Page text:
The Commonwealth Bank, Westpac, NAB and Bendigo and Adelaide Bank had a stoush with Apple last year, after it denied them open access to Apple Pay, meaning they would have to pay a fee to Apple to connect to its technology.

The banks wanted access to Apple’s near-field communication (NFC) controller in iPhones, and reasonable access terms to the App Store, which would enable them to offer their own digital wallets to iPhone users without using Apple Pay. This would, of course, compete with Apple Pay, whose users can pay with an iPhone, Apple Watch, iPad or, if shopping online, through their Mac.

The four banks asked the Australian Competition and Consumer Commission (ACCC) for a waiver from competition laws so they could collectively bargain with Apple and collectively boycott Apple Pay. The ACCC rejected the request in March 2017, saying such a move could reduce or distort competition.  

So far, ANZ is the only one of the major four banks in Australia to offer Apple Pay, but Apple has signed up 45 institutions, including American Express, HSBC, Macquarie Bank, Qantas, credit unions and smaller banks. 

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How secure are digital wallets?

Digital wallets offer tighter security against identity theft. Almost 70 per cent of Australians have a fingerprint scanner on their smartphone, so can pay with their biometric authentication rather than a PIN, a speedier as well as a more secure way to pay.

The 16-digit card details are not shared when a transaction is made. In addition, if you do lose a card, you can have a new one issued and its details linked to your wallet without waiting days for the physical card to arrive in the mail. 

Digital wallets use NFC technology, a form of radio-frequency identification that enables devices to make contact if they are within about 10cm of each other – that’s why you have to hold your device close to the reader at a payment terminal.

The next stage in digital payments

A 2016 survey of 1000 consumers in the US and UK, by mobile engagement platform Urban Airship, revealed 54 per cent had used a digital wallet, but there were large gaps between what the wallets provided and what consumers wanted. Users wanted to store their loyalty cards, airline boarding passes, event tickets and ID cards, plus get updates on special offers, reminders, and also pay for public transport.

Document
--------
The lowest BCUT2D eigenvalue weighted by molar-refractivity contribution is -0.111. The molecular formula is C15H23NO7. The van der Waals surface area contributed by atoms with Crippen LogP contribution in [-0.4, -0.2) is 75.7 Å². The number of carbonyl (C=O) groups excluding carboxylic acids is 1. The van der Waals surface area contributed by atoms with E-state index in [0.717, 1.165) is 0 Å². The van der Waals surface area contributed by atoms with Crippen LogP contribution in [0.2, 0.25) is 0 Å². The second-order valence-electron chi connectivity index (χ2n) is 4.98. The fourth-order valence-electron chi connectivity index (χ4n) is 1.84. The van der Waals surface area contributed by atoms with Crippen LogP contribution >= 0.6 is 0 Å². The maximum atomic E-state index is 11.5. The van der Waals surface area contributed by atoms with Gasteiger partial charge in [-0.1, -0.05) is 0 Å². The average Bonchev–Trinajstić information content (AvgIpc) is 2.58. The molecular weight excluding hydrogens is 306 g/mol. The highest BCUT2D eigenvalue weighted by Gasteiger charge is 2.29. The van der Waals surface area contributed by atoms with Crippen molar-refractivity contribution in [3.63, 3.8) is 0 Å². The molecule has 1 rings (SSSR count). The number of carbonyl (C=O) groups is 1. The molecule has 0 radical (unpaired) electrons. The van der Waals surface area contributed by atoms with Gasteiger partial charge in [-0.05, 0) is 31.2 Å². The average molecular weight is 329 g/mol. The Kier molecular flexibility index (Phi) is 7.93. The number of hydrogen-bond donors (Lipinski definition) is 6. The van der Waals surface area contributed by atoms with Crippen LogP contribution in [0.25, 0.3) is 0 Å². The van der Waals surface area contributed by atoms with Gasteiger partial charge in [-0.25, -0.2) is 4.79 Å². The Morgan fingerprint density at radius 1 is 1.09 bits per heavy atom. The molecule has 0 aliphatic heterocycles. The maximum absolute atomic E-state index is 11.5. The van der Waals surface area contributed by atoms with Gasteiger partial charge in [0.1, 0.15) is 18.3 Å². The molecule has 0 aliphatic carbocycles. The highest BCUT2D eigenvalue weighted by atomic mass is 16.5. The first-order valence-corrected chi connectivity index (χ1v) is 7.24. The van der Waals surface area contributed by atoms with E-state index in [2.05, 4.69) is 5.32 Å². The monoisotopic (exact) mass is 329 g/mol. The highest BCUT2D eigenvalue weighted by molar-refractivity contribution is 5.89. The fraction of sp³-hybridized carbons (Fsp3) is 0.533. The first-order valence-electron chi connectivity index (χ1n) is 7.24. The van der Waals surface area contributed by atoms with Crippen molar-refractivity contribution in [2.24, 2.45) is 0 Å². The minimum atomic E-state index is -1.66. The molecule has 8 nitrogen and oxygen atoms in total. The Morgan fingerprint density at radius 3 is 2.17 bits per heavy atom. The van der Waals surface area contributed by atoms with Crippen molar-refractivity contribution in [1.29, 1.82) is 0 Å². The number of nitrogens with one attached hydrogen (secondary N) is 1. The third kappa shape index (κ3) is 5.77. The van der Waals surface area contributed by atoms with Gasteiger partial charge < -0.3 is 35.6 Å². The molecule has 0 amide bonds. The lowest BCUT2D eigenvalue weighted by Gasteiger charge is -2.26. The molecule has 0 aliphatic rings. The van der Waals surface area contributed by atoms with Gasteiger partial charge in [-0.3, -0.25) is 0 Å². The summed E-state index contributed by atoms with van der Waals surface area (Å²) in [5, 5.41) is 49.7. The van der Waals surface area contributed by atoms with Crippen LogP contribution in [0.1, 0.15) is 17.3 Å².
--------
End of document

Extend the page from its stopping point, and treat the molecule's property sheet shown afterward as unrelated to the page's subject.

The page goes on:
Locally, Sydney’s Manly Ferry began accepting digital wallet payments in July 2017, a first for public transport in Australia.

Bessie Hassan, from comparison site www.finder.com.au, believes paying public transport fares with a digital wallet will be a game changer in Australia.She points out commuters are already used to paying with their transport card. “If you replace it with your phone, you eventually get used to using your digital device for transport fares, which might increase the uptake of contactless payment in other areas of consumers’ lives,” she says.

Related article: Compare digital wallets

Ultimately, a digital wallet could spell the end of all those different plastic cards jammed into your purse. Although it’s unlikely to happen any time soon, the time may be coming when consumers have no choice but to use a digital wallet. 

Choosing a digital wallet

Cold, hard cash still has its advantages. There is no battery to run down, it’s accepted almost everywhere, and you don’t have to worry about wireless connectivity.

Robert Bourne, director of digital products at American Express, urges consumers to be choosy about what card they connect to a digital wallet. He suggests, for example, selecting one that links to rewards points. 

“You have to ensure it delivers on what you need, for your lifestyle,” he says.

Bessie Hassan from www.finder.com.au warns if your mobile device is stolen, the same risks apply as with a traditional wallet – your money can be stolen. That’s why users should have a PIN or finger scan to unlock the mobile device, and ensure they use a secure server.

“A key consideration when picking a digital wallet should be security,” she says. 

“Make sure your application has encryption technology for every transaction and has some level of insurance for purchases. You should also opt for safeguards that will only bill you once, even if you accidentally tap twice.”

If you shop regularly with a particular merchant, you should check it accepts your form of digital wallet, as the technology can cut significant time from shopping.

Read next: Cashless in China: Testing out digital wallets